Congresswoman Maxine Waters compared the hazards of payday loans to the water supply crisis in Flint, Mich., saying the loans are “contaminated with excess fees.”

Credit and drinking water are essential, but access to loans, like access to water, should be safe, said Waters during a hearing held by the House Financial Services Committee, where she serves as lead Democrat member.

“Anyone who says there is not a problem with payday loans is wrong,” Waters said Thursday. “We have a responsibility to step in when our constituents tell us they are hurting. Too many credit products are contaminated with excess fees.”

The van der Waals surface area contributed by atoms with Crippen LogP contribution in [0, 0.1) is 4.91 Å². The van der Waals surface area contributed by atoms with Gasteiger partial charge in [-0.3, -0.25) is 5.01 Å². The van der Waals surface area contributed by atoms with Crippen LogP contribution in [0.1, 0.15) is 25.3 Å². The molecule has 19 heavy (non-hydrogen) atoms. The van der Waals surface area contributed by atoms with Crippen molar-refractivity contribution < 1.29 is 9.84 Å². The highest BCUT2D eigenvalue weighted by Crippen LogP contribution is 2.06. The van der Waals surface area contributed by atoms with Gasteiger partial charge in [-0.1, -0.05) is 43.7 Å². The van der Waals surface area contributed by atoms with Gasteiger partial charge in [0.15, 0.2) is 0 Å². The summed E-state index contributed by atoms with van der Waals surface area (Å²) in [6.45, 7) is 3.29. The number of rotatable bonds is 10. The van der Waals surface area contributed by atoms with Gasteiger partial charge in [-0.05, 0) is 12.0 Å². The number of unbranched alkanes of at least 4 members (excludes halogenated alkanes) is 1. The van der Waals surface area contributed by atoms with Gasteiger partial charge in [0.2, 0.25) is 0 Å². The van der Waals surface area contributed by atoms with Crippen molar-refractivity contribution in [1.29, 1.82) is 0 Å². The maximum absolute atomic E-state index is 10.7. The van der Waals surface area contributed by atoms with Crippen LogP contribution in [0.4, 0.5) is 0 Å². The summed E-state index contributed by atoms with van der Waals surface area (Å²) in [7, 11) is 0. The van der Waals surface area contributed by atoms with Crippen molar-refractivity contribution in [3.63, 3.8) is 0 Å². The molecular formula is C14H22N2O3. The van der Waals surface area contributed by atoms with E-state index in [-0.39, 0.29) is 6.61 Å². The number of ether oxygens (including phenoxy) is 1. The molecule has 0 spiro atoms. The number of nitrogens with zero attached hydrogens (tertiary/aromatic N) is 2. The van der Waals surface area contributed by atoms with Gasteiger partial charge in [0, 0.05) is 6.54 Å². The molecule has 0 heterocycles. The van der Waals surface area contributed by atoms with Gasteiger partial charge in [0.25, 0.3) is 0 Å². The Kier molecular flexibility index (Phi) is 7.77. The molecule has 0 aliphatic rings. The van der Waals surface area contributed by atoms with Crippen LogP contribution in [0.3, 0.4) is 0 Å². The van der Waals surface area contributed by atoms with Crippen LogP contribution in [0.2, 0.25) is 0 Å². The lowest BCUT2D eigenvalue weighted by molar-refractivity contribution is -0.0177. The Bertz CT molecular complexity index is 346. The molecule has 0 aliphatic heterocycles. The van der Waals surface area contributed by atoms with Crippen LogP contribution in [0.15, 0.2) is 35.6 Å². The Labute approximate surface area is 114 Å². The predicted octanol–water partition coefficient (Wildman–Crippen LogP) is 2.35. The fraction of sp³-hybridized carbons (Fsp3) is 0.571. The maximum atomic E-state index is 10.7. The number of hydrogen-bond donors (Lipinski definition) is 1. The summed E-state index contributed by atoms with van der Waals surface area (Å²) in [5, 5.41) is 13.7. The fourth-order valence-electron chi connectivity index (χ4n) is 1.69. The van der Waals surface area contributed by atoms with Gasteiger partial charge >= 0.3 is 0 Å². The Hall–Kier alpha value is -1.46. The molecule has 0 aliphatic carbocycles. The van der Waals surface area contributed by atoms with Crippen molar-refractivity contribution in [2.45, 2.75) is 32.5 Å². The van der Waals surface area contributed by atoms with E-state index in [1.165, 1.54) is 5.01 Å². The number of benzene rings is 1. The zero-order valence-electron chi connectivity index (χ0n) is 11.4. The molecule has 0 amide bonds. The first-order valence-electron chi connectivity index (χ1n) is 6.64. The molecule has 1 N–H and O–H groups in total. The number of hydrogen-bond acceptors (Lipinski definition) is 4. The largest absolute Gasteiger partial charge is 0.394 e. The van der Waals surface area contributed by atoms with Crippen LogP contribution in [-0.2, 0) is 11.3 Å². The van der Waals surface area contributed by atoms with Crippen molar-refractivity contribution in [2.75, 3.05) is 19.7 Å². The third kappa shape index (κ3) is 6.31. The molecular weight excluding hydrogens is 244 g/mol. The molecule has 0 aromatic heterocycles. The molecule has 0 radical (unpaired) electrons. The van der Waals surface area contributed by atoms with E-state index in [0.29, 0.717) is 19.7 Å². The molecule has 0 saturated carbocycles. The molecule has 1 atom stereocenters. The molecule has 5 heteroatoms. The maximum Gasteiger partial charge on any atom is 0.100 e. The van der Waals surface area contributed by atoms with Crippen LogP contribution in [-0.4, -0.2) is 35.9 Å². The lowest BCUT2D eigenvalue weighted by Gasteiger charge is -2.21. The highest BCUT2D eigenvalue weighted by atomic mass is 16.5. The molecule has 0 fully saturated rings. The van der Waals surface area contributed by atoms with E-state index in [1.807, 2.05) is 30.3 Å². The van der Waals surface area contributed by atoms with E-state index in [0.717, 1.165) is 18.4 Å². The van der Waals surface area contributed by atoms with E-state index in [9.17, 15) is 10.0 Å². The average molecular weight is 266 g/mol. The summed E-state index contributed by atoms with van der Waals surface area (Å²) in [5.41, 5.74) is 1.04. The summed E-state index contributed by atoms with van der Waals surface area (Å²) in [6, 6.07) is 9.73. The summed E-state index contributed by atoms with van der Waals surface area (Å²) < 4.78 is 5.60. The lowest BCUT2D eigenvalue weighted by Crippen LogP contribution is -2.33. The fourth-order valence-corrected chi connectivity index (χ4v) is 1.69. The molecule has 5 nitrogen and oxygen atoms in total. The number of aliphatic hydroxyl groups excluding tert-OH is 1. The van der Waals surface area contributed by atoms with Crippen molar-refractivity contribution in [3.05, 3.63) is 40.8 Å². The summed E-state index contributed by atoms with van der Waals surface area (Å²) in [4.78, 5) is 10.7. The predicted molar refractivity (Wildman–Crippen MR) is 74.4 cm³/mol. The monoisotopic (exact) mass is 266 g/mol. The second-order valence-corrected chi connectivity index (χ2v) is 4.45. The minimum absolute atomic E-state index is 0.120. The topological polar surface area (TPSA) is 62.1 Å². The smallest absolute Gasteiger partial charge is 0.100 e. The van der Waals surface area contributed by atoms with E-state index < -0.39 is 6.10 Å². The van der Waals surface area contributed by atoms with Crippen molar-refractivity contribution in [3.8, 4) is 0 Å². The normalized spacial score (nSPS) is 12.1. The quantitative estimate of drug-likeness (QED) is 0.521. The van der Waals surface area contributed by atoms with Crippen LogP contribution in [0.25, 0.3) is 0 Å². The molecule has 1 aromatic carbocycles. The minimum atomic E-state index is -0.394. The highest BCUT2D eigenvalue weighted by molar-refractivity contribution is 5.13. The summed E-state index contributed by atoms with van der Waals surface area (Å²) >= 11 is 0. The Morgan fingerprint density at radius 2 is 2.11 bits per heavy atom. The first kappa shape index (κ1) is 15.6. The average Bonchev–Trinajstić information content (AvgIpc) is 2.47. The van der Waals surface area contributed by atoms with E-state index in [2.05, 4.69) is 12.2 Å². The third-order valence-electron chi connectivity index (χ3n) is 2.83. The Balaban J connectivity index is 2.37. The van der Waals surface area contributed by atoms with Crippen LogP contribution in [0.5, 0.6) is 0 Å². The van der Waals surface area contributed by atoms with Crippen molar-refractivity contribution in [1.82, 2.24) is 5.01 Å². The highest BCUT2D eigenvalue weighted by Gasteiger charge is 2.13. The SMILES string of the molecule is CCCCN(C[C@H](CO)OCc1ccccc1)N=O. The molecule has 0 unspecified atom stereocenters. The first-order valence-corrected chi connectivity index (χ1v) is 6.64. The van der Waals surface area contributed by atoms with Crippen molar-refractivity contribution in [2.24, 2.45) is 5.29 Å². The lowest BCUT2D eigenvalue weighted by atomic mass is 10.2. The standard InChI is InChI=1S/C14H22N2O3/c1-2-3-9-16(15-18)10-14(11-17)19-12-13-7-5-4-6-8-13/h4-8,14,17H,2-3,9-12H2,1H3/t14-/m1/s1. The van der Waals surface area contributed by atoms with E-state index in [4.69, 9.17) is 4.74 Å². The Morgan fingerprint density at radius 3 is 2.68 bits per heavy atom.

Waters was countering Republican claims that tightly regulating payday and other small dollar lenders would dangerously restrict the availability of credit.

She criticized the payday loan industry for sometimes approving multiple loans to the same people at interest rates that often exceed 500 percent.

Some of her colleagues agreed.

“The circle of debt from payday loans is one of the most painful things I have seen in peoples’ lives,” said Rep. Carolyn Maloney of New York, also a member of the finance committee

Rep. Ruben Hinojosa, a Texas Democrat, said small-dollar loans are a major reason people end up at the doors at social services agencies in his state.

Committee Democrats also said small-dollar loans can be toxic because thousands of borrowers have lost their means to get to their jobs because they have put their cars up them up as collateral for auto-title loans and have not been able to repay them.

The hearing came as the Consumer Financial Protection Bureau is preparing regulations of small dollar lenders.